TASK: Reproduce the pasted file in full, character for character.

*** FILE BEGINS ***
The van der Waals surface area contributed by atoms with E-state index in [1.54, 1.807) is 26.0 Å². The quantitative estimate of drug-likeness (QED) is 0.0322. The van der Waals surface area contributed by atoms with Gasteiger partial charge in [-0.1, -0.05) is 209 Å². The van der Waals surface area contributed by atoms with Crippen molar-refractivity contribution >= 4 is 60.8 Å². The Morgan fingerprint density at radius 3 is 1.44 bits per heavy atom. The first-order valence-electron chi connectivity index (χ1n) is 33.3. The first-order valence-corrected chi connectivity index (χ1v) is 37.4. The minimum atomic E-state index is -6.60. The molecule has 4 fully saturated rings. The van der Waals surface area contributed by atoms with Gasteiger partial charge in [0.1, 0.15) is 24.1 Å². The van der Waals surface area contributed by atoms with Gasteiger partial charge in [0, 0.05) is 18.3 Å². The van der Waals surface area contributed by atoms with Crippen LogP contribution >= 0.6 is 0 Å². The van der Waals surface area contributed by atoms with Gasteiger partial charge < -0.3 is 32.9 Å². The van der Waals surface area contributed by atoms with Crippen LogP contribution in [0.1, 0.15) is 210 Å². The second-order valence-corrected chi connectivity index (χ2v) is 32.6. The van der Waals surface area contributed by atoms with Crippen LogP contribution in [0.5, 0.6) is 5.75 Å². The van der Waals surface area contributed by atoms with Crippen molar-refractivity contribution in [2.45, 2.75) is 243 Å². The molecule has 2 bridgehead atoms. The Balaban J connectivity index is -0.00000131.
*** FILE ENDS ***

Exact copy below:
The van der Waals surface area contributed by atoms with E-state index in [1.54, 1.807) is 26.0 Å². The quantitative estimate of drug-likeness (QED) is 0.0322. The van der Waals surface area contributed by atoms with Gasteiger partial charge in [-0.1, -0.05) is 209 Å². The van der Waals surface area contributed by atoms with Crippen molar-refractivity contribution >= 4 is 60.8 Å². The Morgan fingerprint density at radius 3 is 1.44 bits per heavy atom. The first-order valence-electron chi connectivity index (χ1n) is 33.3. The first-order valence-corrected chi connectivity index (χ1v) is 37.4. The minimum atomic E-state index is -6.60. The molecule has 4 fully saturated rings. The van der Waals surface area contributed by atoms with Gasteiger partial charge in [0.1, 0.15) is 24.1 Å². The van der Waals surface area contributed by atoms with Gasteiger partial charge in [0, 0.05) is 18.3 Å². The van der Waals surface area contributed by atoms with Crippen LogP contribution >= 0.6 is 0 Å². The van der Waals surface area contributed by atoms with Gasteiger partial charge < -0.3 is 32.9 Å². The van der Waals surface area contributed by atoms with Crippen LogP contribution in [0.1, 0.15) is 210 Å². The second-order valence-corrected chi connectivity index (χ2v) is 32.6. The van der Waals surface area contributed by atoms with Crippen LogP contribution in [0.5, 0.6) is 5.75 Å². The van der Waals surface area contributed by atoms with Crippen molar-refractivity contribution in [2.45, 2.75) is 243 Å². The molecule has 2 bridgehead atoms. The Balaban J connectivity index is -0.00000131.